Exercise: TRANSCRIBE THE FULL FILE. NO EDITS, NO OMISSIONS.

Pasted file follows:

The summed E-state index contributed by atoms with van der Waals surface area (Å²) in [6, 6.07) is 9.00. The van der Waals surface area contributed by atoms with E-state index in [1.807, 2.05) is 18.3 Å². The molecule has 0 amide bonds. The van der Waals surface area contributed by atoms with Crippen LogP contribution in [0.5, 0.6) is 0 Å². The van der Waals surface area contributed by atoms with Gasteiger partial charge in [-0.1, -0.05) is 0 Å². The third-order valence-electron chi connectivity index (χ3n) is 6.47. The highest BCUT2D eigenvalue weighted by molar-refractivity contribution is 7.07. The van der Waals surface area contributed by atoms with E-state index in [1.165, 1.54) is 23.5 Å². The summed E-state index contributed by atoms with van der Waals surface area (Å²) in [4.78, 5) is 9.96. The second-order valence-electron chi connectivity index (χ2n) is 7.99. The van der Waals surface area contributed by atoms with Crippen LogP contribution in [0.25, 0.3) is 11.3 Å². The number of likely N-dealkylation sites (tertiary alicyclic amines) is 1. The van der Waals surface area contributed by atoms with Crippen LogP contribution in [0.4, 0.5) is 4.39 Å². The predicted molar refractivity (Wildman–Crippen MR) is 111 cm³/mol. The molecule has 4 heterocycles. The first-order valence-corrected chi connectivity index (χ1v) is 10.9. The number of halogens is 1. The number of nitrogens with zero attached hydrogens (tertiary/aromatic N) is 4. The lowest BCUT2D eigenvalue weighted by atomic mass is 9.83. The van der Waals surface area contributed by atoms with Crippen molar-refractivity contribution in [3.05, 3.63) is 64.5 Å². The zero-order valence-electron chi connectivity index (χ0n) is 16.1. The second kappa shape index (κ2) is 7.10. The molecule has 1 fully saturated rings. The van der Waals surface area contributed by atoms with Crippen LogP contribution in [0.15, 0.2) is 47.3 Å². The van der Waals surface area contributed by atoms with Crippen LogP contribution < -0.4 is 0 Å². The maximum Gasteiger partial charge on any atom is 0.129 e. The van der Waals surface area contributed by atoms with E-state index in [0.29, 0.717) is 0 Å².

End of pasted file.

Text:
The summed E-state index contributed by atoms with van der Waals surface area (Å²) in [6, 6.07) is 9.00. The van der Waals surface area contributed by atoms with E-state index in [1.807, 2.05) is 18.3 Å². The molecule has 0 amide bonds. The van der Waals surface area contributed by atoms with Crippen LogP contribution in [0.5, 0.6) is 0 Å². The van der Waals surface area contributed by atoms with Gasteiger partial charge in [-0.1, -0.05) is 0 Å². The third-order valence-electron chi connectivity index (χ3n) is 6.47. The highest BCUT2D eigenvalue weighted by molar-refractivity contribution is 7.07. The van der Waals surface area contributed by atoms with E-state index in [1.165, 1.54) is 23.5 Å². The summed E-state index contributed by atoms with van der Waals surface area (Å²) in [4.78, 5) is 9.96. The second-order valence-electron chi connectivity index (χ2n) is 7.99. The van der Waals surface area contributed by atoms with Crippen LogP contribution in [0.25, 0.3) is 11.3 Å². The number of likely N-dealkylation sites (tertiary alicyclic amines) is 1. The van der Waals surface area contributed by atoms with Crippen LogP contribution in [0.4, 0.5) is 4.39 Å². The predicted molar refractivity (Wildman–Crippen MR) is 111 cm³/mol. The molecule has 4 heterocycles. The first-order valence-corrected chi connectivity index (χ1v) is 10.9. The number of halogens is 1. The number of nitrogens with zero attached hydrogens (tertiary/aromatic N) is 4. The lowest BCUT2D eigenvalue weighted by atomic mass is 9.83. The van der Waals surface area contributed by atoms with Crippen molar-refractivity contribution in [3.05, 3.63) is 64.5 Å². The zero-order valence-electron chi connectivity index (χ0n) is 16.1. The second kappa shape index (κ2) is 7.10. The molecule has 1 fully saturated rings. The van der Waals surface area contributed by atoms with Crippen LogP contribution in [0.15, 0.2) is 47.3 Å². The van der Waals surface area contributed by atoms with Crippen LogP contribution < -0.4 is 0 Å². The maximum Gasteiger partial charge on any atom is 0.129 e. The van der Waals surface area contributed by atoms with E-state index in [0.29, 0.717) is 0 Å².